Understanding the FED and Its Global Economic Impact

What is the FED?

The Federal Reserve System (FED), established on December 23, 1913, is the central bank of the United States. Its primary goals are to maintain flexible, safe, and stable monetary policy. As the sole issuer of US dollars, the FED’s decisions impact both the US and global economies.

How Was the FED Created?

In 1910, concerns about financial crises led US officials to recognize the need for a more flexible monetary system. Thus, the FED was created to stabilize the economy. Unique among central banks, the FED operates independently of government control, ensuring its decisions serve public and economic interests.

Roles and Duties of the FED

  • Monetary Policy: Influence monetary and credit conditions to maximize employment, stabilize prices, and moderate long-term interest rates.
  • Bank Supervision: Ensure the safety and soundness of financial institutions and protect consumer credit rights.
  • Economic Stability: Maintain economic stability and mitigate systemic risks in financial markets.
  • Financial Services: Provide services to depository institutions, the US government, and foreign official institutions, playing a key role in the national payment system.

How the FED Operates

  • Buying/Selling Government Bonds: Buying bonds injects money into circulation, lowering interest rates and boosting spending and borrowing. Selling bonds withdraws money, raising interest rates and curbing borrowing.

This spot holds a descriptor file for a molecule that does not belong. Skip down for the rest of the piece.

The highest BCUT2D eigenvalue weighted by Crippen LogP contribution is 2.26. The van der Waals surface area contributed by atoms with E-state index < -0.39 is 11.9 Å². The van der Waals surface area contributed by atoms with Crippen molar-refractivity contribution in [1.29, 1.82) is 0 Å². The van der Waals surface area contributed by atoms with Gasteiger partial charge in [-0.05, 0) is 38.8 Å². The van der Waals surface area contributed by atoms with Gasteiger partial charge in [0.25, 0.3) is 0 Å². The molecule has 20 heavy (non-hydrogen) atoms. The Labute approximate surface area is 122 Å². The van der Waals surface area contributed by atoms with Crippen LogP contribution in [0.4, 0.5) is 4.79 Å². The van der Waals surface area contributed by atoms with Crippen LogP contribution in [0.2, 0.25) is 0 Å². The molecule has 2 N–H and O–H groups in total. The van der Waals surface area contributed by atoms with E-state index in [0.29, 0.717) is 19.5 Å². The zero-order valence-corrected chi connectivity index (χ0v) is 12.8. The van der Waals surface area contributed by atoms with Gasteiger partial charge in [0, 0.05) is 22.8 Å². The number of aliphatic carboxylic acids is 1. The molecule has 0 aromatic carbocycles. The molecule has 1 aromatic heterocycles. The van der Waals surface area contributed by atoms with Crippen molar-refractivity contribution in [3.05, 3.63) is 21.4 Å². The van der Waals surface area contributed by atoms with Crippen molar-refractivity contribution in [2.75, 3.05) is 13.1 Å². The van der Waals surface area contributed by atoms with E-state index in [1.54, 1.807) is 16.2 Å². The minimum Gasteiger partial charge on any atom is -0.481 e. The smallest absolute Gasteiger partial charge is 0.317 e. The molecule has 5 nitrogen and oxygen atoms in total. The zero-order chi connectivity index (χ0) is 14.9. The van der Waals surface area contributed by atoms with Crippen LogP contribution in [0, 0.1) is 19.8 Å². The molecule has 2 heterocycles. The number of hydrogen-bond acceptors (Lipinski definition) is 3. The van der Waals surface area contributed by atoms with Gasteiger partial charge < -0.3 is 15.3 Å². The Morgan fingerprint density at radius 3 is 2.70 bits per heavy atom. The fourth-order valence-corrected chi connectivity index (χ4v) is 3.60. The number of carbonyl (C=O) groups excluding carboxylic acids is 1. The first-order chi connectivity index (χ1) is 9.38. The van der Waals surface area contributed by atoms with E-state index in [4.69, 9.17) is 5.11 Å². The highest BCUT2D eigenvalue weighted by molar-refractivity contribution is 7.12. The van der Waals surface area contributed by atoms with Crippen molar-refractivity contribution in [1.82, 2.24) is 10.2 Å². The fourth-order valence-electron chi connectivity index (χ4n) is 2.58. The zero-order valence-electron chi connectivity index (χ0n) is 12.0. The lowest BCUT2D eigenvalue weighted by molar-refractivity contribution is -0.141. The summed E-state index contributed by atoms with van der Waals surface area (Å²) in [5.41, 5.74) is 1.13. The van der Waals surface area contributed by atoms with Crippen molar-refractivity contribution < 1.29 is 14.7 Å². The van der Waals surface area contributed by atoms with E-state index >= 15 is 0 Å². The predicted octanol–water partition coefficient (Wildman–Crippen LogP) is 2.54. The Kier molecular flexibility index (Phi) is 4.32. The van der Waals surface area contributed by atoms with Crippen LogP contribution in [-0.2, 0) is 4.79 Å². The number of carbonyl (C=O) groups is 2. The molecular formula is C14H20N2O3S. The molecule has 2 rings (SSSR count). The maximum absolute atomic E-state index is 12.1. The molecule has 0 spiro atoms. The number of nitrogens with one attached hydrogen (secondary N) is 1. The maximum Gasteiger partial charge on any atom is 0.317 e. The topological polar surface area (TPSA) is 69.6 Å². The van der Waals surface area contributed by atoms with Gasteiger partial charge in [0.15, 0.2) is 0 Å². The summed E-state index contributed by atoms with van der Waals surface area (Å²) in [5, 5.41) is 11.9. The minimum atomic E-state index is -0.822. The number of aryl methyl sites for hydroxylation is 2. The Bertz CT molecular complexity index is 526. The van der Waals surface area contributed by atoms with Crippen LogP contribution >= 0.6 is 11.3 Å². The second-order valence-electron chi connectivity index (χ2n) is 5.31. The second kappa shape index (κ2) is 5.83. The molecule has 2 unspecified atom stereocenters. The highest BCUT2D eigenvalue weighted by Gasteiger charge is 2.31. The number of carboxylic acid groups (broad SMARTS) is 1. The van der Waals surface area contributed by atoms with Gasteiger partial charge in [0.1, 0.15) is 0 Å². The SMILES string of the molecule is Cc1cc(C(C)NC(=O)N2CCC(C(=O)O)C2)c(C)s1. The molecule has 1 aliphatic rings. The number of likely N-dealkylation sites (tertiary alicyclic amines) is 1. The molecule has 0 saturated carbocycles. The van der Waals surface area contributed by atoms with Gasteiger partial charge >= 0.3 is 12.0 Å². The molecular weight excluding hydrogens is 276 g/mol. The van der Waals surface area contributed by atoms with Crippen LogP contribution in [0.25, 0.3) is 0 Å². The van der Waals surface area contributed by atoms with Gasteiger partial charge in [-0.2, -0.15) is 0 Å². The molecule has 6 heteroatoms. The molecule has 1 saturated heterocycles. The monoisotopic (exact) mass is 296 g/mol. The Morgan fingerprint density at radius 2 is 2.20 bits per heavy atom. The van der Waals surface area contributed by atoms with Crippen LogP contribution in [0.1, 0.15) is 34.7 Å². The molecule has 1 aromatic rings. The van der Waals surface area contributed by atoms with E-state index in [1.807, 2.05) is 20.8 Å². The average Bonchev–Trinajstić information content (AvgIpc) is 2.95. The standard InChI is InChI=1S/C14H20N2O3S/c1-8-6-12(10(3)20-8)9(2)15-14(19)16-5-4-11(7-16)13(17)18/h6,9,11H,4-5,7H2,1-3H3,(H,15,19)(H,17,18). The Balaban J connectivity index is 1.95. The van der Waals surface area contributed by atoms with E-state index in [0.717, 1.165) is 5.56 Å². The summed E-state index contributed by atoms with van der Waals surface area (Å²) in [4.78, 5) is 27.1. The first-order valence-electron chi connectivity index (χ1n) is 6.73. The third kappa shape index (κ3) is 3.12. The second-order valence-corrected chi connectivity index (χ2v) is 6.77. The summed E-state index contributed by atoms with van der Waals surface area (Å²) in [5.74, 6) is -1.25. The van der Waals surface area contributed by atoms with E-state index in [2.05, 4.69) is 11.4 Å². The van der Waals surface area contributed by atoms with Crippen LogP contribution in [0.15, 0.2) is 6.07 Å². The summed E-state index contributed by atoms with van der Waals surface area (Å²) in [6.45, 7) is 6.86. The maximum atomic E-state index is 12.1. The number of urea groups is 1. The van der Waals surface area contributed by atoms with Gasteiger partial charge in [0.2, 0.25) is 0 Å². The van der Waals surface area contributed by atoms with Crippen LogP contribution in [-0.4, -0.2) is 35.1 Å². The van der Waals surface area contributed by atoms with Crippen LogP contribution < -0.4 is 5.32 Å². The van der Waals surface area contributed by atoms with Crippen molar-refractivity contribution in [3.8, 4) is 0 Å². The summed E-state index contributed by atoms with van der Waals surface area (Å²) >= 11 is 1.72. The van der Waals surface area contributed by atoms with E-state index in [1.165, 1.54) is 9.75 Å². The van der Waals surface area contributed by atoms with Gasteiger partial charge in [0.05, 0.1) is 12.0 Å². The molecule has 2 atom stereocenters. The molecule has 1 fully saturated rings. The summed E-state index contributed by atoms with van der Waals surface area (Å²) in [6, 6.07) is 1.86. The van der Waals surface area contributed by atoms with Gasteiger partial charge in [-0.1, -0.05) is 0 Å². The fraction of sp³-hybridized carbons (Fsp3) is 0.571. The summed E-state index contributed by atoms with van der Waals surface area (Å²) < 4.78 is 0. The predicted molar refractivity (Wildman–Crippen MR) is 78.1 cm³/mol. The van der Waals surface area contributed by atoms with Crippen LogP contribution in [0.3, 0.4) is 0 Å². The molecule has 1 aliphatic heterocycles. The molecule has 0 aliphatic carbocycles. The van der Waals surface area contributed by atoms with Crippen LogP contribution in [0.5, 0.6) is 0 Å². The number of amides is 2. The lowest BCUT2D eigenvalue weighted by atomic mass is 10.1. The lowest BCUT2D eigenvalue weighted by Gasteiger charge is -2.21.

• Reserve Requirements: Requiring banks to hold more reserves reduces their lending capacity, increasing interest rates.
  • Interest Rates on FED Loans: Setting the discount rate for member bank loans influences the amount of money banks can borrow.

Why the FED Impacts the Global Economy

The US dollar is the primary currency in global trade. The FED’s control over US dollar interest rates directly affects its value, influencing international trade partners. Commodities like oil and gold are priced in US dollars, so the FED’s actions indirectly control global markets.

Understanding the FED and Its Global Economic Impact

FED Policies in 2024


The FED’s interest rate hikes in 2024 follow measures taken during the COVID-19 pandemic to inject money into the economy. These measures included direct loans to businesses, buying corporate bonds, and purchasing ETFs. These actions spurred stock market growth but also led to inflation.


  • US Economy: Higher interest rates increase borrowing costs, potentially slowing economic growth by reducing consumer and business spending. Rapid rate hikes could also decrease home sales and investment, leading to a recession.
  • Global Effects:
    • Exchange Rates: Rising US interest rates make the dollar more attractive, increasing exchange rates and import costs, leading to inflation in other countries.
    • Financial Tightening: Higher global interest rates may reduce economic growth prospects and export demand.
    • Foreign Debt: Increased US interest rates raise the debt burden for countries with significant foreign debt.
    • Investment Impact: Higher US interest rates may lead investors to withdraw from emerging markets, reducing investment.
    • Stock Market: Higher rates can lead to stock sell-offs as investors seek safer, higher returns in the US.

FED’s Plans for 2024

Global economic growth is expected to slow. The FED has lowered its US growth forecast for 2024 to 1.2%. While inflation shows signs of cooling, the FED needs consistent evidence before pausing rate hikes. Current plans aim to raise rates to curb the economy and maintain these levels. Significant rate cuts are unlikely in 2024 unless the US economy faces a severe recession.


Understanding the FED’s policies and their implications is crucial for investors. The FED’s decisions significantly influence global economic conditions, affecting everything from exchange rates to stock markets. Stay informed on FED actions to navigate the economic landscape effectively.